The North Carolina Jewish Federations Stand Together for LGBTQ Inclusion

 

The Jewish Federations of North America’s General Assembly (GA) in Washington, D.C. is an annual conference of thousands of North American federation leaders, Jewish philanthropists, agencies and Jewish organizations like Keshet. Attendees travel to the GA to meet, learn, and work together in support of the Jewish community. This year, speakers include the Honorable Ruth Bader Ginsburg and Andy Cohen. 

Since 2009, Keshet has hosted an LGBTQ and Ally Reception at the GA. Keshet’s Executive Director Idit Klein described the first reception as “50 lesbian, gay, bisexual and transgender Jews and their allies gathered in a small room on the ninth floor of the conference hotel. The event was not part of the official GA program, and the room was in the hinterlands of the hotel, hidden from the public eye. It reminded me of photos of 1950s gay bars, underground dives with no signs or windows. At the biggest annual gathering of Jews in the world, it felt like LGBTQ Jews were still stuck in the closet.”

For the last several years, Keshet has invited organizations to come together and sponsor the LGBTQ and Ally reception as a way to show their support for LGBTQ community members. This year, over 30 federations have signed on to cosponsor the reception, more than double last year’s number. Now, the reception is more important than ever, and there’s something else that makes this year’s GA uniquely special for Keshet: each one of the five Jewish federations in the state of North Carolina joined together to be a lead sponsor of the reception. 

This support is especially powerful given the recent legislation in North Carolina. HB2, nicknamed “the bathroom bill,” states that trans people will not have the legal right to use the bathroom of the gender with which they identify. Keshet is thrilled that the North Carolina federations took the initiative to organize themselves in order to show their opposition to HB2 as Jewish organizations.

The North Carolina Jewish Federations themselves have histories of intentional inclusion for LGBTQ Jews: these community-based organizations work to serve each and every one of their members. And at this critical time, they’re reaching out.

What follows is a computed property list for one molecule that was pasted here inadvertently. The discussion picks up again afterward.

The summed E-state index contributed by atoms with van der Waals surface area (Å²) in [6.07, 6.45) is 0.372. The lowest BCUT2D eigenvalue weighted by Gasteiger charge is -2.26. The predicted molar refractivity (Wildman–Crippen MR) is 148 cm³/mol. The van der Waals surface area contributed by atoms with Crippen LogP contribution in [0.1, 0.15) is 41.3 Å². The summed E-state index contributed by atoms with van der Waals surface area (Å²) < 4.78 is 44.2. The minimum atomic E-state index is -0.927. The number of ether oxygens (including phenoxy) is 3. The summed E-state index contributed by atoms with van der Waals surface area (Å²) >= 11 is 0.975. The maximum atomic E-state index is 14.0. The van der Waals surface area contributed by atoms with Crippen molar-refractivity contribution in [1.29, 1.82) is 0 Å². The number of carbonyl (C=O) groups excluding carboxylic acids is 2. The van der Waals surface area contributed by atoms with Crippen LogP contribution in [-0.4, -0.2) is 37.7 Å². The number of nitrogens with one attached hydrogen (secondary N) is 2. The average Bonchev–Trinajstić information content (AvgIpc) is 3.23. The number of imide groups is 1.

Jill Madsen, CEO of the Jewish Federation of Durham-Chapel Hill, described her community as having a supportive, committed role: “A few years back, when there was work to try and change marriage laws, both the JCC and Federation were active in unifying local Jewish federations to be strong opponents. The same was true the minute that HB2 was passed: a board member reached out to the board, which voted unanimously to send letters stating strong support of repeal to all local officials.”

Durham Chapel Hill’s community also stays away from gender normative language. “Our communications and forms are set up to define a family how they define themselves, instead of male and female heads of household,” explained Jill. “After HB2, we wanted to make our stance clear very quickly. We hung up gender neutral signs on every one of our bathrooms, and even though that was the practice, we wanted to explicitly state it. As an organization we’ve tried to be very clear about our openness, that’s a really important piece to us.”

According to Bob Goldwasser from the Jewish Federation of Raleigh-Cary, there wasn’t a lot of back-and-forth between the five federations on whether or not they were going to come together as a lead sponsor of the reception: it was pretty clear to all involved.

The Greensboro Jewish Federation and Executive Director Marilyn Chandler were instrumental in bringing all of the federations together: “We received the letter from Keshet and JFNA inviting us to sponsor, and knowing that we are all created in G-d’s image, the Jewish Federations of North Carolina proudly wanted to stand together as a lead sponsor,” explained Chandler. “It was really essential for us to make a statement in light of recent events going on in our state. Our federation discussed this in executive committee meetings, our vice presidents made the recommendation that we reach out— that all of the federations bond together. We very boldly and proudly got resounding ‘yes’s.’”

“We would invite you and anyone reading us to visit us in North Carolina,” Chandler says, “it’s a very special place to live, we’ve gotten some negative press and we feel the need to turn that around.”

One thing is clear: each of the five federations is very proud of their participation in this effort, and that their fellow federations stepped up to show their support.

If you’ll be at the JFNA General Assembly, we hope you’ll join Keshet at the reception.

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